Charity urges dog owners to update dog’s microchip details
Hundreds Of Dogs Will Never See Their Owners Again Because Their Microchip Details Were Not Up-To-Date
– 4,139 instances of stray dogs picked up by Local Authorities in the region last year
– Down 5% compared to last year (4,359 stray dogs picked up in 2016)
– 2,385 strays in the region were reunited with their owners
– However, 130 dogs were unable to be reunited with their owner because the microchip details were out of date
– 75% of people nationally would not know what to do if they found a stray dog
Dogs Trust Snetterton is urging dog owners to urgently update their pet’s microchip details as the charity’s annual Stray Dog Survey has revealed that 181 dogs nationally go missing every day.
Although the survey shows the lowest number of strays, 66,277, were picked up by local authorities nationally since data collection started 20 years ago, thanks to the introduction of compulsory microchipping last year. Despite the number of stray dogs in the region also falling by 5% compared to last year, from 4,359 to 4,139, Dogs Trust found that of 2,385 that were reunited with their owners in 2017, 130 (5%) were unable to be reunited with their owners as their microchips contained out of date information. Many of these risked the threat of being put to sleep by local authorities.
The charity suspects that these dogs may be much loved family pets which have sadly ended up permanently separated from their families because their owner’s had moved house or changed their phone number, and neglected to contact the microchip database to update their contact details on their dog’s microchip.
Diane McLelland-Taylor, Dogs Trust Snetterton Rehoming Centre Manager, said: “This year’s stray dog survey is a double edged sword. Whilst showing that the number of strays has fallen and nationally there has been the greatest reduction in stray numbers since records began, the findings also demonstrate that owners are failing to follow the law when it comes to ensuring the details on the microchip are up-to-date and that they wear a collar and tag.”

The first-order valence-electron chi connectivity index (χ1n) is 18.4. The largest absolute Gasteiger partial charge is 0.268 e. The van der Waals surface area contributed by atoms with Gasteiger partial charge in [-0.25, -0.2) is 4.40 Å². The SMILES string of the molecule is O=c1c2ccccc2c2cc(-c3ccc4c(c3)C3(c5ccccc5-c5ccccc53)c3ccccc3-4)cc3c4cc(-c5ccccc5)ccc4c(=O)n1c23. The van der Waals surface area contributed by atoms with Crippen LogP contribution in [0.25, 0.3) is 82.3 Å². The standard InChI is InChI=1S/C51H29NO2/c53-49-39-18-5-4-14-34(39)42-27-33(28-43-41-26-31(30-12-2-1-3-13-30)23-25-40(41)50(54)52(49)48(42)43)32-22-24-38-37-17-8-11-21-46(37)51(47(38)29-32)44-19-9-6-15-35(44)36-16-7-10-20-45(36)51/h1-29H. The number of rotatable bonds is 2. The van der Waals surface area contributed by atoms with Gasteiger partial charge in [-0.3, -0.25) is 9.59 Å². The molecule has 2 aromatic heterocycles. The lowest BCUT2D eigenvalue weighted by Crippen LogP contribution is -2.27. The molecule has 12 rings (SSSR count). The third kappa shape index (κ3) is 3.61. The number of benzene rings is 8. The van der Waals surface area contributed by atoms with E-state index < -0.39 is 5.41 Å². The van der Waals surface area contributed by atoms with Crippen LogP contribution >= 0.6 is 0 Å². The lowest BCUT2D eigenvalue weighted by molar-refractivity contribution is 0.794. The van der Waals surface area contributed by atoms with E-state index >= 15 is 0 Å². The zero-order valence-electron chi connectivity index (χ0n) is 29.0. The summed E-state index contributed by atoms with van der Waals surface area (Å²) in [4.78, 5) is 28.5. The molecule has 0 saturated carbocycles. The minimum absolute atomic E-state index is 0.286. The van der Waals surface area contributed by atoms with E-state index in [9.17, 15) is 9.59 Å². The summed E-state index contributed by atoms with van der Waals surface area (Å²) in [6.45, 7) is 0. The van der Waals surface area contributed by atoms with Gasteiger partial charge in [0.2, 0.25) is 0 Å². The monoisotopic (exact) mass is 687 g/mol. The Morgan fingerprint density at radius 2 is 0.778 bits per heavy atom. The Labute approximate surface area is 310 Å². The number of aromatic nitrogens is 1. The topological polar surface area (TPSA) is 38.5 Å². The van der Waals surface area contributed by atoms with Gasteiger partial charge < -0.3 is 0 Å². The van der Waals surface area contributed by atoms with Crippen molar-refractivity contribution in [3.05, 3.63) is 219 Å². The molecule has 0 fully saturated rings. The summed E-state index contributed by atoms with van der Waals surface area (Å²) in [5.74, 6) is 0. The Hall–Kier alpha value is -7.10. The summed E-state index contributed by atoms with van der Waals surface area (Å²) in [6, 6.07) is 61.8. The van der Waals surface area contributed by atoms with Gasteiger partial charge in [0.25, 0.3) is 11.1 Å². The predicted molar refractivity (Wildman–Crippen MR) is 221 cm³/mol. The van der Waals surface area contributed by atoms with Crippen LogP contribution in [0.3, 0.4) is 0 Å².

Research carried out by Dogs Trust worryingly revealed that only one in four people know to contact the local dog warden if they encounter a stray dog. To highlight the issue, Dogs Trust took to the streets with its own ‘stray’ dog, actor Henry, as he approached members of the public to help guide him home. To watch Henry’s journey visit: www.dogstrust.org.uk/straydogsurvey.
Diane McLelland-Taylor continues: “If owners ensure their dogs have up-to-date microchip details, a collar and tag and can come back when called, they can avoid their beloved pet becoming another statistic.
“By encouraging people to share this video and check their own dog’s microchip is up-to-date, we hope that we can increase people’s awareness of the issue and continue to reduce the number of stray dogs across the country. We want to make sure that dogs and their owners can be reunited as quickly as possible – helping to make sure that, ‘A dog is for life’.”
To view the video or find out more about the stray dog problem across the UK please visit www.dogstrust.org.uk/straydogsurvey